merrick said...

Jim,

I agree that if there were a rapist in the park then the authorities are duty-bound to inform people. But that's not a fair analogy. This is like saying women shouldn't go in parks, how anywhere out of doors is a possible rapist safari park.

I think the creation of an ongoing climate of fear among women, not based on the individual threats of the kind you cite but in a generalised and permanent way, is hugely disempowering and entrenches the power relationships that create rapists.

It's not a black and white issue, but there is a disturbing subtext in the warnings that puts the responsibility on to women. It's like the way muslim blokes explain making women cover themselves up because otherwise men will become so uncontrollably aroused that they'll be driven to acts of sexual violence. I think the onus is on the men not to rape rather than the women to hide.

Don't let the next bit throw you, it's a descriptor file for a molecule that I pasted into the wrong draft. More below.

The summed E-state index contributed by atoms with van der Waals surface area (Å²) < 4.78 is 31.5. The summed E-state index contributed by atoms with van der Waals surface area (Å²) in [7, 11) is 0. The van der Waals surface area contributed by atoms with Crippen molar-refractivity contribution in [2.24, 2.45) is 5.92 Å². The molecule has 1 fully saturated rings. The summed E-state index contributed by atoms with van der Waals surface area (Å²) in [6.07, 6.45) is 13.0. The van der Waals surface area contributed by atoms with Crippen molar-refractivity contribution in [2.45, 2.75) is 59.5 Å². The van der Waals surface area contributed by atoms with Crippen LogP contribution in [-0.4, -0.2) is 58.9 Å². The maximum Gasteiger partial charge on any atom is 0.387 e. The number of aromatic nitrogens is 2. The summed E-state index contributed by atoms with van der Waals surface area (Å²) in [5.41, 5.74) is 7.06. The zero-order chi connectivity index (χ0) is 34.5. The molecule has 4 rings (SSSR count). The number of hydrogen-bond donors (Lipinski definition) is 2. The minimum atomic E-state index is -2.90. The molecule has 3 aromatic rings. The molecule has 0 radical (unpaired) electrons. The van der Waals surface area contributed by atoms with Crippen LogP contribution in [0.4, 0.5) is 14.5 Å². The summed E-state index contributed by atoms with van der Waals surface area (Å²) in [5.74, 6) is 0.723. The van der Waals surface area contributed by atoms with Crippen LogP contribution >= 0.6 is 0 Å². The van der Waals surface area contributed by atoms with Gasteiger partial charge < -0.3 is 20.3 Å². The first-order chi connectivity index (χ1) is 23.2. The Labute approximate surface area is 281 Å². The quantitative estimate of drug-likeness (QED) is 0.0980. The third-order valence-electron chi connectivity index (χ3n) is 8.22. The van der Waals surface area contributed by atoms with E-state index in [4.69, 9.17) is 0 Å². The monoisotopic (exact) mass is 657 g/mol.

The context of Cosmo - very very deep into making women self-hate and feel wrong for just being women - really emphasises that subtext.

no woman 'has' to know her limits. But every woman should

Poor phrasing on my part there, sorry. The use in the advert isn't so much 'know your limits' so much as 'stay within them'; my response is that, contrary to the real message of the advert, every woman has the right to exceed her limits and not be blamed for people who take advantage of that state to sexually violate her.

Anonymous said...